- Aesthetic or Optional Exterior Work: Aesthetic or optional exterior law care or construction is now allowed under the extended order, so long as it can be done by one person.
State officials expect increased self-quarantine areas and beefed up contact tracing efforts. Additional testing is expected to occur in long-term care, prisons, and jails, and assisted living facilities where outbreaks may happen. Between added contact tracing and testing, they hope to stop the spread of the disease.
“We’re going to press on a number of different channels to build the number of tests more in line with the capacity we have as we continue to ramp capacity in the state of Wisconsin,” Palm said.
Read our latest stories
RACINE COUNTY – Wednesday (Dec. 1) is the first day that candidates for local office can circulate nomination papers for the Spring 2022 election, scheduled for April 5. Local government voters will elect board members, supervisors, alderpersons, trustees and judges. The deadline for filing nomination papers in most cases is Jan. 4, 2022. If necessary,…
Racine, Wis. – This Saturday, from 10:00 a.m. – 4:00 p.m., the 16th Street Studios will be hosting its 25th Anniversary Open House. Come celebrate 25 years of dreaming, creating, career-building, and growth in the artist community of Racine while you shop for unique holiday gifts that are sure to dazzle. Admission is free. Touted…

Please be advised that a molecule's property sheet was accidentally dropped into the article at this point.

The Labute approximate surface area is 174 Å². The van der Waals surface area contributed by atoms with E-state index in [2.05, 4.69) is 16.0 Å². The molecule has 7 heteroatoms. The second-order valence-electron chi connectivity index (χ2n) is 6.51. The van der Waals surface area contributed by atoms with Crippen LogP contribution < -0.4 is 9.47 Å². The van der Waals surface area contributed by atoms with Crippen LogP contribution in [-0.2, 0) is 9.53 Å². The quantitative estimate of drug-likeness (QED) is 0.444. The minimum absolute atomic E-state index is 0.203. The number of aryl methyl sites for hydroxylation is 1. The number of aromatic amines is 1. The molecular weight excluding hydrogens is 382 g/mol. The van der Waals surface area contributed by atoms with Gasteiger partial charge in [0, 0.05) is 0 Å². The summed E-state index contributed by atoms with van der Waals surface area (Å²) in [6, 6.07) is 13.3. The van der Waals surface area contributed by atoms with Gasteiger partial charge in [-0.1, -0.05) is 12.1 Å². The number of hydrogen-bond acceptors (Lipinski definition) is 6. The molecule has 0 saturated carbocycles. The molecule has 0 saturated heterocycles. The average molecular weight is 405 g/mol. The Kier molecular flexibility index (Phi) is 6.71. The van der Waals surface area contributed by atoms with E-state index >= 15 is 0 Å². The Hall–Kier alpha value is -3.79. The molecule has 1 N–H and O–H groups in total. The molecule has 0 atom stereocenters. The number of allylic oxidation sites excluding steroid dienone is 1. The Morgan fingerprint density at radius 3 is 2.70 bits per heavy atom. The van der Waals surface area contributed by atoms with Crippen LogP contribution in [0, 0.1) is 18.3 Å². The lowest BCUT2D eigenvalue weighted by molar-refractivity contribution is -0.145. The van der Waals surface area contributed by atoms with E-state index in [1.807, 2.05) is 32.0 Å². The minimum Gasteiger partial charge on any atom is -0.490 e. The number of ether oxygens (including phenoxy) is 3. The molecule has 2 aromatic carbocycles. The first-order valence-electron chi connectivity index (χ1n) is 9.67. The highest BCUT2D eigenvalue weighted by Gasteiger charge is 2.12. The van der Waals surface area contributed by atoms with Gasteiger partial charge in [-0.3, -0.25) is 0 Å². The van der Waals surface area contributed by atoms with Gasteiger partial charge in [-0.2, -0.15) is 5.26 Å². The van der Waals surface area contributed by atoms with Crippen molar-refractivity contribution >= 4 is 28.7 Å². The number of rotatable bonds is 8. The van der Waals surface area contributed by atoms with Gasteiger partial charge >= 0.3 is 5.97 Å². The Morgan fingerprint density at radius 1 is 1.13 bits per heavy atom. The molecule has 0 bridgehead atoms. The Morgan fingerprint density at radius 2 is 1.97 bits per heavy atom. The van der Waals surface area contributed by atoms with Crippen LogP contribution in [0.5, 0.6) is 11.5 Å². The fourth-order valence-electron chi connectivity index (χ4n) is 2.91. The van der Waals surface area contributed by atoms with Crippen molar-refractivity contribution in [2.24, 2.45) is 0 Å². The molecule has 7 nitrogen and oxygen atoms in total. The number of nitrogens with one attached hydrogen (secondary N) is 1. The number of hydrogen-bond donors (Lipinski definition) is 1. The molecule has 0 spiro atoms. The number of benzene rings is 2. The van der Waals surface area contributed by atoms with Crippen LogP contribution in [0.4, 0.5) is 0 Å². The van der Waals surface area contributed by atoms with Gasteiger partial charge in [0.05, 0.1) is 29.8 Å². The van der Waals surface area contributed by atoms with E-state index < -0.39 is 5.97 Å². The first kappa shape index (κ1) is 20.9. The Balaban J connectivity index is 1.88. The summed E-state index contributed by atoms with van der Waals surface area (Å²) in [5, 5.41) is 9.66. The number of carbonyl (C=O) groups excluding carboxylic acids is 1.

From local boutiques and restaurants in two thriving downtowns to large corporations, Racine and Kenosha are home to some of the best local commerce around. One such venue is the Kenosha Public Market (KPM). The year 2020 set records in many arenas, including local business hardships. But just like the phoenix rising from the ashes,…
RACINE – The public input session, focusing on revitalizing Lakeview Park, will be hosted via Zoom by Payne & Frazier Consultants starting at 6 p.m. on Wednesday, Dec. 15. Department of City Development staff and representatives of F Street Development will be present. Community members can register to participate in the session by clicking on the…
RACINE – Beginning this week, the Regency Mall COVID-19 vaccine clinic, located in the former Burlington Coat Factory space in Regency Mall, 5538 Durand Ave., will be open Tuesday through Friday from 11 a.m. to 7 p.m. and Saturday from 11 a.m. to 3 p.m. It provides free COVID-19 initial vaccines as well as COVID-19…
SOMERS – The Kenosha County Sheriff’s Department has identified the victim of a fatal collision here last Friday afternoon as Isaac A. Melendez, 52, of Kenosha. According to a Sheriff’s Department news release, a northbound 2007 Subaru Forester, driven by Melendez, crossed over the curbed median into the southbound lanes of the 400 block of…
MADISON — Governor Tony Evers signed Executive Order #143 today, which orders all flags to half-staff in the state of Wisconsin tomorrow, Tues., Nov. 30, 2021, as a mark of respect for Wisconsin State Patrol Master Trooper Daniel Stainbrook, who lost his life in the line of duty due to complications from contracting COVID-19. This…